Zoom Introduces Post-Quantum End-to-End Encryption for Enhanced Security

Zoom Video Communications has become the first Unified Communications as a Service (UCaaS) provider to introduce post-quantum end-to-end encryption (E2EE) globally. Aimed at improving security in Zoom Workplace, specifically Zoom Meetings, this pioneering feature aims to protect user data from future threats posed by quantum computers. The new E2EE technology ensures only meeting participants have access to encryption keys, making encrypted data indecipherable via Zoom’s servers. The feature employs the Kyber 768 algorithm, a standardisation in progress by the National Institute of Standards and Technology (NIST).

  • Post-quantum end-to-end encryption (E2EE) is now available for Zoom Workplace, starting with Zoom Meetings, making Zoom the first UCaaS provider to offer this advanced security feature.
  • Zoom has taken a proactive stance against potential future threats by introducing post-quantum E2EE to safeguard user data from “harvest now, decrypt later” attacks that may arise with the advancement of quantum computers.
  • The post-quantum E2EE encryption works by providing only meeting participants access to encryption keys, ensuring that encrypted data relayed through Zoom’s servers remains indecipherable, using the Kyber 768 algorithm standardised by NIST.

A Quantum Leap in Video Conferencing Security

In a world where cyber threats are continually escalating, the security of our digital communication has never been more crucial. Zoom, the renowned video conferencing platform, has recently taken a proactive step forward in this regard. In a ground-breaking move, the company has incorporated post-quantum end-to-end encryption (E2EE) into their Zoom Workplace.

Zoom: The Pioneer in Post-Quantum Security

Zoom has indeed blazed a trail by becoming the first Unified Communications as a Service (UCaaS) provider to implement a post-quantum E2EE solution in video conferencing. This enhanced security feature is currently available for Zoom Meetings, with plans to extend it to Zoom Phone and Zoom Rooms shortly.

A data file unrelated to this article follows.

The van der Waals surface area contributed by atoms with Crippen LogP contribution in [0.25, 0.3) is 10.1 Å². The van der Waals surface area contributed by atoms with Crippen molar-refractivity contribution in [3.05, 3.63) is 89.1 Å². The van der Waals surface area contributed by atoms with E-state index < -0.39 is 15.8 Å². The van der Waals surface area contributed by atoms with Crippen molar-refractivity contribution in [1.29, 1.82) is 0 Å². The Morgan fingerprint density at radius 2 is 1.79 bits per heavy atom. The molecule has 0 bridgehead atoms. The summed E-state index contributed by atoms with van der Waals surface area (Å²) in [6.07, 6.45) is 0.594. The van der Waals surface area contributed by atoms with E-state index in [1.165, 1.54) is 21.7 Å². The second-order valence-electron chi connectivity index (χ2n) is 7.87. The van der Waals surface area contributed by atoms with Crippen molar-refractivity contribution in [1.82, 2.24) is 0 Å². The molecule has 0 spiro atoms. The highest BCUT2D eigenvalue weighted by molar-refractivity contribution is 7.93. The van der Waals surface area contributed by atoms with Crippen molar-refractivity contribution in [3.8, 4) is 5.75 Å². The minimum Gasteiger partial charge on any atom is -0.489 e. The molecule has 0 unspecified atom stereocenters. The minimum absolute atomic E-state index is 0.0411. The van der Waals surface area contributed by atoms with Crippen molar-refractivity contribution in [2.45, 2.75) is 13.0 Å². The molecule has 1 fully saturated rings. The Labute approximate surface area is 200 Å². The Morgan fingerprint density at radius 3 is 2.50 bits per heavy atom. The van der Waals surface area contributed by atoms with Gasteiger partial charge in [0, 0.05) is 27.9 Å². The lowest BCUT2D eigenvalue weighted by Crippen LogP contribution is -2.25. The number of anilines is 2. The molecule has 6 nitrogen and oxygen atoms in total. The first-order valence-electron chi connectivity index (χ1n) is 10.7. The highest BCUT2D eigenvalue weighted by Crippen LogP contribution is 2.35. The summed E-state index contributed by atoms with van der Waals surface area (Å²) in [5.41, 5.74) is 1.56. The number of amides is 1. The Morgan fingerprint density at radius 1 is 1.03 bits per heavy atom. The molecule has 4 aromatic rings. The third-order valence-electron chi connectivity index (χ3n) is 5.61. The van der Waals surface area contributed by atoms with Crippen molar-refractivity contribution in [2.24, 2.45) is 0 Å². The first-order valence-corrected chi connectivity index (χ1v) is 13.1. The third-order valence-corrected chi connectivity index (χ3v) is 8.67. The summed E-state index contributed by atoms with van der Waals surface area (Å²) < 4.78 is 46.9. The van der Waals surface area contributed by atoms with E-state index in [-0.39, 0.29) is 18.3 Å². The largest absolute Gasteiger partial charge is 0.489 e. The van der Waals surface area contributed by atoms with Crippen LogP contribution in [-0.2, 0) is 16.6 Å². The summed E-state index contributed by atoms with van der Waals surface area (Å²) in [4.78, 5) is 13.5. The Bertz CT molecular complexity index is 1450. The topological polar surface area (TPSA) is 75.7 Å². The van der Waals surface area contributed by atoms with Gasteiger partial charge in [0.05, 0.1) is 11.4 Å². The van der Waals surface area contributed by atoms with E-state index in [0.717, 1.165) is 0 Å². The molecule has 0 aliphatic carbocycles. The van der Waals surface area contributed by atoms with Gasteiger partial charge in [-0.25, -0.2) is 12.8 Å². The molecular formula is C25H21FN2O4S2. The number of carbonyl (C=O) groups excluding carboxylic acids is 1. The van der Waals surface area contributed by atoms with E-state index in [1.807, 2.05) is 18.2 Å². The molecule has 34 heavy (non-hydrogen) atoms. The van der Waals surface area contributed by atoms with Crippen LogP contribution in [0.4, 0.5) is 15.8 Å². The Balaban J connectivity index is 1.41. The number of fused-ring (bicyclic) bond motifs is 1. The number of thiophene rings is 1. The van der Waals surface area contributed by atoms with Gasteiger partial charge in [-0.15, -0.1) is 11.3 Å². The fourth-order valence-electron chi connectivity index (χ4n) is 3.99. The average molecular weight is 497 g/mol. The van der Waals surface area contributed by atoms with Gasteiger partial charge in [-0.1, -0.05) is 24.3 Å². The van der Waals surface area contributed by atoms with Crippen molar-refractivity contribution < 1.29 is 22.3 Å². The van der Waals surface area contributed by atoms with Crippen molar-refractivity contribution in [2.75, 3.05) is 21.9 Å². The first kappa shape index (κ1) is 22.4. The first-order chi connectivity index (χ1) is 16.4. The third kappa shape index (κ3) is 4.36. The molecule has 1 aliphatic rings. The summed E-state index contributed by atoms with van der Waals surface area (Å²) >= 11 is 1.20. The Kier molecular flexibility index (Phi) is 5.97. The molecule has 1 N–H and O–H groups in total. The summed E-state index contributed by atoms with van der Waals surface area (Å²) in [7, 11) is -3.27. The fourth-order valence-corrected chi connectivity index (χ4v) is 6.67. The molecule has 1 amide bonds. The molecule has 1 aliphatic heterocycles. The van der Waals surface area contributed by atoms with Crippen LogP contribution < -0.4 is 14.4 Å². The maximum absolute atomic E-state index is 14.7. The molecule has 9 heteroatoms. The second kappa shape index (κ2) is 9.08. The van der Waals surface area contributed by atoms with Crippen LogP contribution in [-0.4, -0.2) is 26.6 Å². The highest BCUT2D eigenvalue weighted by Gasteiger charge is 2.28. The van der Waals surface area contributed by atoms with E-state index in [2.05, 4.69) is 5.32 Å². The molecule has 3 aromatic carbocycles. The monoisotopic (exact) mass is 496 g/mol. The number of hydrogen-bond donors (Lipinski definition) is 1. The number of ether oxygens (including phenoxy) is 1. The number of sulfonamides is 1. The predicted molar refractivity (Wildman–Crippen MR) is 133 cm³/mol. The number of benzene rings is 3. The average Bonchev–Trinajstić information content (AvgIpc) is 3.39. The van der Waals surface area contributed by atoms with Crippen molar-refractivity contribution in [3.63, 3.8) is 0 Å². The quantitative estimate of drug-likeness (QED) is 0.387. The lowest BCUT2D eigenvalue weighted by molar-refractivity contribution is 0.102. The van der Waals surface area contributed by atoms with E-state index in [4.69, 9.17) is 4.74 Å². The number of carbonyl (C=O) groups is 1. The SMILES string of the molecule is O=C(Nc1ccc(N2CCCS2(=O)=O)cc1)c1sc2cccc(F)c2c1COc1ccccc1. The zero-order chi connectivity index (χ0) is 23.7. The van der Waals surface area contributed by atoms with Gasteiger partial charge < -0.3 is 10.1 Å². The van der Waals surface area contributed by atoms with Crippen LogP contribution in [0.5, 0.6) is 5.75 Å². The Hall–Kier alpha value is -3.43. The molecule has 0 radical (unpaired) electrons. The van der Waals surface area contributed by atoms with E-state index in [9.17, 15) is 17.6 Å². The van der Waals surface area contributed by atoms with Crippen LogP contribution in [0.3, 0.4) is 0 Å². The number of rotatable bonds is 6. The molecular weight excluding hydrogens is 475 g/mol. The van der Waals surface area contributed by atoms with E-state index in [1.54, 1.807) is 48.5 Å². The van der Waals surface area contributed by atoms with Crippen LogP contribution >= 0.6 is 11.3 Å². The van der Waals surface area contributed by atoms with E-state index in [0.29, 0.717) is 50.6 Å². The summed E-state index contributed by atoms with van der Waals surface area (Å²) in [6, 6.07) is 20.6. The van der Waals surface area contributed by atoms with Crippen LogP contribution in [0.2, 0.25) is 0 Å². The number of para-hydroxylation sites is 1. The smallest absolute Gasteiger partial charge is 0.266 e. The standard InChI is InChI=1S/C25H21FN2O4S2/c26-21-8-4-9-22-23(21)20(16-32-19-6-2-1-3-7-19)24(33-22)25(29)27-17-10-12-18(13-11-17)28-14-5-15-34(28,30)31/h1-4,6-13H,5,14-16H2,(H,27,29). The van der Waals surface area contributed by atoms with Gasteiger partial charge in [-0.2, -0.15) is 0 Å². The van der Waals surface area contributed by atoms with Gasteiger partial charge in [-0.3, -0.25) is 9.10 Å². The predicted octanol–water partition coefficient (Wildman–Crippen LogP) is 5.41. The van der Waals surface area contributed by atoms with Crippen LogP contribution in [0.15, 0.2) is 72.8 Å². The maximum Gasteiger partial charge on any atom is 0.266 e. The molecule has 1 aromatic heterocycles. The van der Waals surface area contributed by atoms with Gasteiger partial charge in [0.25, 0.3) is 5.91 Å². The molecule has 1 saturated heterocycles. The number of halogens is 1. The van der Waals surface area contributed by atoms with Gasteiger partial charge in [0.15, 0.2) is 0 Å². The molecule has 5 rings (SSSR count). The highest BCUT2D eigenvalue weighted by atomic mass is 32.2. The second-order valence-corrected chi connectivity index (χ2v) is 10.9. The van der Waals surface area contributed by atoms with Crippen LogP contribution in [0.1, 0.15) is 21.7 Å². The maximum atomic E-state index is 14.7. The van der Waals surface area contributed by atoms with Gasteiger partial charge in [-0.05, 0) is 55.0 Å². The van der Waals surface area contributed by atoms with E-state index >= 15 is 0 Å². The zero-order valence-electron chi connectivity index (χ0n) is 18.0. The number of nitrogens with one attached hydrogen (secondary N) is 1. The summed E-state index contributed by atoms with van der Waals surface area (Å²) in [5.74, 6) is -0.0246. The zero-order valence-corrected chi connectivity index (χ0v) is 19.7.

The Threat of Quantum Computing

The advent of quantum computing poses an interesting paradox for digital security. Although quantum computers capable of breaking modern encryption are not widespread yet, they pose a potential risk of decrypting currently encrypted traffic in the future. This phenomenon, known as “harvest now, decrypt later,” has necessitated an anticipatory approach to encryption technology.

Zoom’s latest security enhancement, post-quantum E2EE, is a response to this looming threat. By upgrading their encryption algorithm, Zoom is ensuring that even if attackers manage to capture encrypted network traffic now, they won’t be able to decrypt it in the future when quantum computers become more advanced.

“With the launch of post-quantum E2EE, we are doubling down on security and providing leading-edge features for users to help protect their data. At Zoom, we continuously adapt as the security threat landscape evolves, with the goal of keeping our users protected.” – Michael Adams, Chief Information Security Officer at Zoom.

How Does Post-Quantum E2EE Work?

Post-quantum E2EE functions similarly to standard E2EE, ensuring that only meeting participants have access to the encryption keys used to secure the session. This means that even if data traverses through Zoom’s servers, it remains indecipherable due to the lack of a decryption key.

To further fortify against “harvest now, decrypt later” attacks, Zoom’s post-quantum E2EE utilises Kyber 768, a sophisticated algorithm being standardised by the National Institute of Standards and Technology (NIST).

Final Thoughts

Zoom’s introduction of post-quantum E2EE is a commendable step forward in the realm of digital communication security. It demonstrates a proactive approach to potential threats and reaffirms the company’s commitment to user data protection. In an age where cyber threats are increasingly sophisticated, Zoom’s move is indeed a quantum leap in ensuring secure video conferencing.


Q: What is the significance of post-quantum end-to-end encryption (E2EE) in Zoom Workplace?
A: Post-quantum E2EE in Zoom Workplace enhances security by safeguarding user data against potential future threats from advanced quantum computers.

Q: What makes Zoom the first UCaaS company to offer post-quantum E2EE for video conferencing?
A: Zoom is the first UCaaS provider to offer post-quantum E2EE for video conferencing, demonstrating its proactive stance in upgrading algorithms to withstand future threats.

Q: How does post-quantum E2E encryption work in Zoom Meetings?
A: When users enable E2EE for their meetings, Zoom’s system provides only the participants with access to encryption keys, ensuring that encrypted data relayed through Zoom’s servers remains indecipherable.

Q: Which algorithm does Zoom’s post-quantum E2E encryption use to defend against “harvest now, decrypt later” attacks?
A: Zoom’s post-quantum E2E encryption uses Kyber 768, a NIST-standardized algorithm known as the Module Lattice-based Key Encapsulation Mechanism (ML-KEM) in FIPS 203.


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